Absorption Costing and Activity Based Costing: Advantages and Disadvantages
It is vital to have a proper costing system in place to offer services at competitive prices. This is all the more important in the current economic environment as the UK government is likely to curtail public expenditure in the future to rein in the fiscal deficit and this will increase the competition for public sector contracts. There are two important costing systems – absorption costing and activity based costing (ABC). This report analyses the usefulness of a costing system by highlighting the benefits that accrue to a company by using either of them.
The report compares the advantages and disadvantages of both costing systems. The company currently uses absorption costing. As the ABC is based upon a number of cost drivers and collection of data associated with them, a section of this report analyses the major steps that will be required if the company was to introduce an ABC system. There would be costs and resources associated with the implementation of an ABC system and a preference of one costing method over another will take those into account along with their benefits. Some of the key terms/concepts used in this report are also explained for better understanding.
Benefits of a costing system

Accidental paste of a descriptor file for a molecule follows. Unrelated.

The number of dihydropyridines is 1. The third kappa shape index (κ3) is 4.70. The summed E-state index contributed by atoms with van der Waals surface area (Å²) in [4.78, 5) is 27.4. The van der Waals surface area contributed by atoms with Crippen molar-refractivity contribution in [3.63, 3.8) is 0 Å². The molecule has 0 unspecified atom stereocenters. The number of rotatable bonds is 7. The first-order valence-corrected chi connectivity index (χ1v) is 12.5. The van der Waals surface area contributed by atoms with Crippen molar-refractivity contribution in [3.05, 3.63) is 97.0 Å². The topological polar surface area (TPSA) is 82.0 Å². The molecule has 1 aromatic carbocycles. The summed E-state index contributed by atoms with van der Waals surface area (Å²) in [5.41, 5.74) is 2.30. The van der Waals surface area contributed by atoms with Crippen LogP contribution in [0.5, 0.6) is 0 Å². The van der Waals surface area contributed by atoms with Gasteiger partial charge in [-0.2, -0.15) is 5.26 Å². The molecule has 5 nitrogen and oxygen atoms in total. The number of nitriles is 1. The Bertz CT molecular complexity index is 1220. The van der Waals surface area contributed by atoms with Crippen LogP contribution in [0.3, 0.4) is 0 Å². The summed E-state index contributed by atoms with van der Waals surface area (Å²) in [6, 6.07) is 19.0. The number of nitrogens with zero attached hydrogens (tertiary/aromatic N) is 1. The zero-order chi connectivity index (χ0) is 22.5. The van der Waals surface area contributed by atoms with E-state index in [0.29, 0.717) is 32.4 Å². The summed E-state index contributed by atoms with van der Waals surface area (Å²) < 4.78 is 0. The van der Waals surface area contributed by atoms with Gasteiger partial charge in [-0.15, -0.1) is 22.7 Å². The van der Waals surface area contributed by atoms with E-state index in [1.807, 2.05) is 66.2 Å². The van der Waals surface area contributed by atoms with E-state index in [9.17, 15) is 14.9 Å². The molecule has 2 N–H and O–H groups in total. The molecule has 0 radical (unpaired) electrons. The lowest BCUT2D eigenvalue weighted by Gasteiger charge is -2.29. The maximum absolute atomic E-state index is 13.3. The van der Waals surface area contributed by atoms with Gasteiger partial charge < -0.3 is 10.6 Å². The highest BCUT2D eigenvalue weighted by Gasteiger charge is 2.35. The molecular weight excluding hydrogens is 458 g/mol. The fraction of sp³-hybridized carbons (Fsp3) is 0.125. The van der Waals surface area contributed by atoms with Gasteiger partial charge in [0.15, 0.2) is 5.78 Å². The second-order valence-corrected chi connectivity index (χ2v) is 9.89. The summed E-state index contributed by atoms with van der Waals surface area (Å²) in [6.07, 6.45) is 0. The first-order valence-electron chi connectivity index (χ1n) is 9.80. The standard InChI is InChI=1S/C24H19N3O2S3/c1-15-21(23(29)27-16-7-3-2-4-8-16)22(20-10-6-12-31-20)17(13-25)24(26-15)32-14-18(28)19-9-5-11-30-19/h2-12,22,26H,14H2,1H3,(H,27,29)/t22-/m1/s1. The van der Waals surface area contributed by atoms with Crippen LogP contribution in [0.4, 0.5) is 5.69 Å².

A good costing system gives the management of company correct information required for pricing of a product. Management makes strategic pricing decisions based on the nature of various costs. This is important for success of the company to win orders in today’s competitive world where lower economic growth has reduced the avenues for increasing sales.
The UK government has borrowed a large amount of money to prop up the balance sheets of the commercial banks. In order to rebalance its financial books, the government will have to reduce expenditure in the future. The government is unlikely to cut expenditure on health or education. But other services will be hit hard. Lesser number of contracts will result in higher competition and companies with relevant and proper costing systems will have competitive advantage to win more orders in a low profit margin environment.
Absorption costing and Activity based costing
Absorption costing is a technique that calculates unit cost of a product or service by including both fixed and variable costs. Variable costs are easy to identify and allocate but fixed costs are associated with more than one service or cost centre and have to be allocated on the basis of different assumptions.
With absorption costing, the company does not have to use separate internal and external financial reporting systems. Absorption costing includes all costs in a product thereby meeting the external financial reporting systems requirement of matching costs with the sales in a period. The company saves significant costs and resources by using one financial reporting system only.